Story by Faye Mogensen, written after her visit to Taiama
Thirty seven year old Sallay Kosseh is a mother and a dynamic business woman. She smiles widely as she tells me her soap business is her boyfriend and her husband. She continues to grin even as she tells me that making soap requires both patience and hard work.
Sallay learned to make soap at the Zoie Gardener Education Centre in a program that ran from March-December 2018. Upon completion, she received a microloan of Le500,000 (a little over $70CAD) to start her own business. Within six months of receiving the loan, she had paid it off – a significant accomplishment in a subsistence economy.
Previously, Sallay’s older sister had been providing for the family with her teaching salary; but when her sister died, they were left destitute. Now that she has a soap making business, Sallay is able to support her mother, her four children and her near-blind uncle.
Sallay and her teen-aged children live in half of a tiny duplex. The back room serves as Sallay’s bedroom and storage area. The entryway functions as her children’s bedroom, her soap making workshop and her packaging area. Her mother’s quarters are next door, and this is where the extended family keeps their food and cooking supplies but, like most others in Taiama, they cook outdoors over an open fire. There is no ceiling in their home, only rafters and a corrugated steel roof. Sallay and her mother have beds, but her children sleep on a floor mat.
Sallay works Monday-Saturday and takes Sunday off to attend church. On Mondays and Tuesdays, she manufactures bars of soap and soap powder. On Wednesdays, she wraps the soap in small plastic bags making it attractive to customers. When Sallay realized that Taiama was already saturated by the soap bars and powder produced at the education centre and by other newly independent soap producers, she decided to try her luck further afield. Thursday through Saturday, she hires a motorcycle – the only viable, if dangerous, means of transportation – and travels to the relatively close towns of Njala, Mano and Badja, where there are good sized markets. Her soap is renowned for being of excellent quality and low in cost but long lasting, and her sales are robust.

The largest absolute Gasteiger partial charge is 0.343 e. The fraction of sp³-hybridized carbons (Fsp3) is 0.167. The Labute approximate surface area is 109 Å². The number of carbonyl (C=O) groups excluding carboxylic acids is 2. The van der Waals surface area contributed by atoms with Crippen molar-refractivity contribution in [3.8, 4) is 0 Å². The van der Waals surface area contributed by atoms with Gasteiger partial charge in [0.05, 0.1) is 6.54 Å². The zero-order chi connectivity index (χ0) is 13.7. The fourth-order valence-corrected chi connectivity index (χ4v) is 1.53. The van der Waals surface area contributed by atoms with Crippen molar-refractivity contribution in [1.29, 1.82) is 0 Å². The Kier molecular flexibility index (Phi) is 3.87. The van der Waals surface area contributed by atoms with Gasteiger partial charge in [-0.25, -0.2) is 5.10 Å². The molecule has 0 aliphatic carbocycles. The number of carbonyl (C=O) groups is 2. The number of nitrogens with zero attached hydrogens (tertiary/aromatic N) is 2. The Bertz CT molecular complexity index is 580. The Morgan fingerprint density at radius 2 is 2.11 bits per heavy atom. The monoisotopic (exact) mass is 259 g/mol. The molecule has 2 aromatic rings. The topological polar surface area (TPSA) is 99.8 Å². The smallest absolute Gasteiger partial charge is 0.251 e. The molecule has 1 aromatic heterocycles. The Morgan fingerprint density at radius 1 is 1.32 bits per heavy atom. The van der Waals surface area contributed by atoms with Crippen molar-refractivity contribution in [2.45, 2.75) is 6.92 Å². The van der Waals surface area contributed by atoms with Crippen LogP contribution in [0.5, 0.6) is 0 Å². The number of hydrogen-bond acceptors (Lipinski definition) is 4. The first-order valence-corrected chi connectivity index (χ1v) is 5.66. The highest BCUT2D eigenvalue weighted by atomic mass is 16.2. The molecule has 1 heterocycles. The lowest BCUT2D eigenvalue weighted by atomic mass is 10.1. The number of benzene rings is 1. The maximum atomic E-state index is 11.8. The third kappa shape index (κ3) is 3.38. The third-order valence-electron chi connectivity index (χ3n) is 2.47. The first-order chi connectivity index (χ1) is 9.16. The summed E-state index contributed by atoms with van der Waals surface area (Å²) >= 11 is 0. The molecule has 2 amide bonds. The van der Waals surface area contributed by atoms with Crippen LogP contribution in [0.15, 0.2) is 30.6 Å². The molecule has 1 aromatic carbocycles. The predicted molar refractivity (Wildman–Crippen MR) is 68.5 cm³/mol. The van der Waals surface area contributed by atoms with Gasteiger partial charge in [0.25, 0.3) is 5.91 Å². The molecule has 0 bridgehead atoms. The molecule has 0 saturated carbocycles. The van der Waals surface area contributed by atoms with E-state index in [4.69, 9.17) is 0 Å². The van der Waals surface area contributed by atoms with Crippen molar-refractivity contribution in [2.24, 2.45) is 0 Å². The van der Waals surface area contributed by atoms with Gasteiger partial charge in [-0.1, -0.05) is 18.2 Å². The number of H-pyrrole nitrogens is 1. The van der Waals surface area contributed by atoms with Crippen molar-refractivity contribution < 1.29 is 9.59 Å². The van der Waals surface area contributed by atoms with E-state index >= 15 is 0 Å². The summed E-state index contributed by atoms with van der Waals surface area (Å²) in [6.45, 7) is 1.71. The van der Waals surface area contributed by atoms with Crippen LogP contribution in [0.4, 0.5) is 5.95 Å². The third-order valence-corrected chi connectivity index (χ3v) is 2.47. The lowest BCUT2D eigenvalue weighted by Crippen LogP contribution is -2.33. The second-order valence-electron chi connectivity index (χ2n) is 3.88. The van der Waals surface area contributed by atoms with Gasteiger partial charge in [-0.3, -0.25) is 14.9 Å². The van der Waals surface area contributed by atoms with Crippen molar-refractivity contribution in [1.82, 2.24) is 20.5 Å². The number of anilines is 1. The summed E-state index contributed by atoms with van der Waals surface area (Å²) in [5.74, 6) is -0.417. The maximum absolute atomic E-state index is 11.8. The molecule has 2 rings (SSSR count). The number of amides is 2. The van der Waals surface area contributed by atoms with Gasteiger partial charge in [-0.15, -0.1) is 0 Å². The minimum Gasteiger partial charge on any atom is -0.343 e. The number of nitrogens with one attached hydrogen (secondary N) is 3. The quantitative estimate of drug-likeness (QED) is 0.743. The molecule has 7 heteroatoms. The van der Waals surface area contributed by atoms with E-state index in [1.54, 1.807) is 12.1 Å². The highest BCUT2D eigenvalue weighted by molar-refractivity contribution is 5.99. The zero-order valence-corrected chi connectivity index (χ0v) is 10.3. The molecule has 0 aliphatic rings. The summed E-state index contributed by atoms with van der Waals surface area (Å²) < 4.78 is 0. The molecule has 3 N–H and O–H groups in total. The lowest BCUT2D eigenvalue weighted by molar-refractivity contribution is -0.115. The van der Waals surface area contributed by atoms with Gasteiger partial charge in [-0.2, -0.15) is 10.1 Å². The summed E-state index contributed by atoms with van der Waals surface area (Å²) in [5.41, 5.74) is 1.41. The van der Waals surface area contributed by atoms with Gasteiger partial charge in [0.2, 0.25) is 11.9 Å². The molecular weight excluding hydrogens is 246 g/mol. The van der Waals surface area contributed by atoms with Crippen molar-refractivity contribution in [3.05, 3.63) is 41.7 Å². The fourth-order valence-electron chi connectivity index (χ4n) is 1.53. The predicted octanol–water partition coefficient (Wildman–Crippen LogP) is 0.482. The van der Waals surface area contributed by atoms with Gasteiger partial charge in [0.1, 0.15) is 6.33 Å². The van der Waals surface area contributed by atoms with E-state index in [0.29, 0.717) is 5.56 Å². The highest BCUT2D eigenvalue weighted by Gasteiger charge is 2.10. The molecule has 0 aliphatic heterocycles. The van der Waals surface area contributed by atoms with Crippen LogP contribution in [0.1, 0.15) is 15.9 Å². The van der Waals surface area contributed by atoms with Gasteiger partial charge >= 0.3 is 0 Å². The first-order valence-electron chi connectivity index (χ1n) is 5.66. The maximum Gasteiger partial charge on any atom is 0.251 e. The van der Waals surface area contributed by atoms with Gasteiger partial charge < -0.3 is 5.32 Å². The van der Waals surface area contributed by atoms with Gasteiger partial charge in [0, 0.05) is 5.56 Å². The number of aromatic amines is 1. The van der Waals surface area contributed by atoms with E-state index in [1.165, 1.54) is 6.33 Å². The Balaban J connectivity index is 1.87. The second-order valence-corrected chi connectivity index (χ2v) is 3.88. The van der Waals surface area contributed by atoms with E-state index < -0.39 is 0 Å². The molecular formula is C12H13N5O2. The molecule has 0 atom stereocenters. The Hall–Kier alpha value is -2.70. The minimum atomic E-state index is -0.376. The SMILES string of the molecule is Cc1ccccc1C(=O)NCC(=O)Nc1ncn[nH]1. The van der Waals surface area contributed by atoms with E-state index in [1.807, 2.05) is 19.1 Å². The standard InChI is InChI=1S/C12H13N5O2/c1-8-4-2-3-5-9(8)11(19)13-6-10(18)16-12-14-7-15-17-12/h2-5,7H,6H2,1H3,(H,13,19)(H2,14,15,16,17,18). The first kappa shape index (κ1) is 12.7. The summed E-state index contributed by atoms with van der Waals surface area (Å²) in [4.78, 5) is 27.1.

Sallay is diligent about safe work practices, wearing goggles and latex gloves when producing her soap. All the supplies, from the palm oil, caustic soda, colorants and perfume to packaging to safety supplies and transport, are costly. Still, with her sales, she manages to recoup enough to feed and clothe her family, and purchase the necessary supplies for the next batch of soap.
When I first met Sallay, she repeatedly told me how appreciative she is of the training and microloan that made her business possible. Later I asked whether she had more dreams, and she didn’t skip a beat, “More than anything, I want to give my family a better home.”
Sallay wasn’t making enough profit to expand her business. In early 2020, the partnership was able to give her a second loan, this time for Le1 million. This will enable her to purchase the extra ingredients needed to expand her business and she is confident – as am I – that she can produce and sell more soap by working longer hours each day. She is patient and not afraid of working hard. It is my fervent hope that she and her family will soon have a ceiling in their house and a proper latrine in their yard, and that the Covid19 crisis doesn’t throw too big a loop in her dreams.